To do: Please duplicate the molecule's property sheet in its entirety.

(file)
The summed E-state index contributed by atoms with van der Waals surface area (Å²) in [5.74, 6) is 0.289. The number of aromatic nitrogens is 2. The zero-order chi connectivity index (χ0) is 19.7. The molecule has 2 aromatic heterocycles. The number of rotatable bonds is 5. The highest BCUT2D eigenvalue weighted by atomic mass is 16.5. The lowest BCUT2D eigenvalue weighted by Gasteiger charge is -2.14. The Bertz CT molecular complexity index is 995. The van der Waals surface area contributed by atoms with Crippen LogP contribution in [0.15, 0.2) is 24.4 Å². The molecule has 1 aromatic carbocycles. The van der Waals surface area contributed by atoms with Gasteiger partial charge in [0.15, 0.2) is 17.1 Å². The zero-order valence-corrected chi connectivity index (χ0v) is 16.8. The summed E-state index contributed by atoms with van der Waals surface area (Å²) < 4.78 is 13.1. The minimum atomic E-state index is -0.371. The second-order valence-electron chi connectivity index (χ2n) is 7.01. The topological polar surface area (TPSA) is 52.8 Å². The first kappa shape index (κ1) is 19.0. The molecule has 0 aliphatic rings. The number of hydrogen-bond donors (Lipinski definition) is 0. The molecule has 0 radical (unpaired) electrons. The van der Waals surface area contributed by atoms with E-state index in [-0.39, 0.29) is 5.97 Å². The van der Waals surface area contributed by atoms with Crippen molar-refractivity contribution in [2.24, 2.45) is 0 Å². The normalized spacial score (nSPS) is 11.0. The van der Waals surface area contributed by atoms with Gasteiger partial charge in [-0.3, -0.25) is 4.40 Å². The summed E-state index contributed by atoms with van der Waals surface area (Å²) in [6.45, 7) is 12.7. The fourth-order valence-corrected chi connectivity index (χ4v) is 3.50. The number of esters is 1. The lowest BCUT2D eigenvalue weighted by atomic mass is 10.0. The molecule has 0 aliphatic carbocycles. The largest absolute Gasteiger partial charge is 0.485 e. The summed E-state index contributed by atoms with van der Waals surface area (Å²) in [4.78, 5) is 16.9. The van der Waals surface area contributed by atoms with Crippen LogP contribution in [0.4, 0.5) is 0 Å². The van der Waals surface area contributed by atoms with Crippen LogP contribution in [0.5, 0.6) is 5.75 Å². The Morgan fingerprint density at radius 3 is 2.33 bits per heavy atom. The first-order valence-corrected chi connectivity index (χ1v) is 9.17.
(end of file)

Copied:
The summed E-state index contributed by atoms with van der Waals surface area (Å²) in [5.74, 6) is 0.289. The number of aromatic nitrogens is 2. The zero-order chi connectivity index (χ0) is 19.7. The molecule has 2 aromatic heterocycles. The number of rotatable bonds is 5. The highest BCUT2D eigenvalue weighted by atomic mass is 16.5. The lowest BCUT2D eigenvalue weighted by Gasteiger charge is -2.14. The Bertz CT molecular complexity index is 995. The van der Waals surface area contributed by atoms with Crippen LogP contribution in [0.15, 0.2) is 24.4 Å². The molecule has 1 aromatic carbocycles. The van der Waals surface area contributed by atoms with Gasteiger partial charge in [0.15, 0.2) is 17.1 Å². The zero-order valence-corrected chi connectivity index (χ0v) is 16.8. The summed E-state index contributed by atoms with van der Waals surface area (Å²) < 4.78 is 13.1. The minimum atomic E-state index is -0.371. The second-order valence-electron chi connectivity index (χ2n) is 7.01. The topological polar surface area (TPSA) is 52.8 Å². The first kappa shape index (κ1) is 19.0. The molecule has 0 aliphatic rings. The number of hydrogen-bond donors (Lipinski definition) is 0. The molecule has 0 radical (unpaired) electrons. The van der Waals surface area contributed by atoms with E-state index in [-0.39, 0.29) is 5.97 Å². The van der Waals surface area contributed by atoms with Crippen molar-refractivity contribution in [2.24, 2.45) is 0 Å². The normalized spacial score (nSPS) is 11.0. The van der Waals surface area contributed by atoms with Gasteiger partial charge in [-0.3, -0.25) is 4.40 Å². The summed E-state index contributed by atoms with van der Waals surface area (Å²) in [6.45, 7) is 12.7. The fourth-order valence-corrected chi connectivity index (χ4v) is 3.50. The number of esters is 1. The lowest BCUT2D eigenvalue weighted by atomic mass is 10.0. The molecule has 0 aliphatic carbocycles. The largest absolute Gasteiger partial charge is 0.485 e. The summed E-state index contributed by atoms with van der Waals surface area (Å²) in [4.78, 5) is 16.9. The van der Waals surface area contributed by atoms with Crippen LogP contribution in [0.4, 0.5) is 0 Å². The van der Waals surface area contributed by atoms with Crippen LogP contribution in [0.5, 0.6) is 5.75 Å². The Morgan fingerprint density at radius 3 is 2.33 bits per heavy atom. The first-order valence-corrected chi connectivity index (χ1v) is 9.17.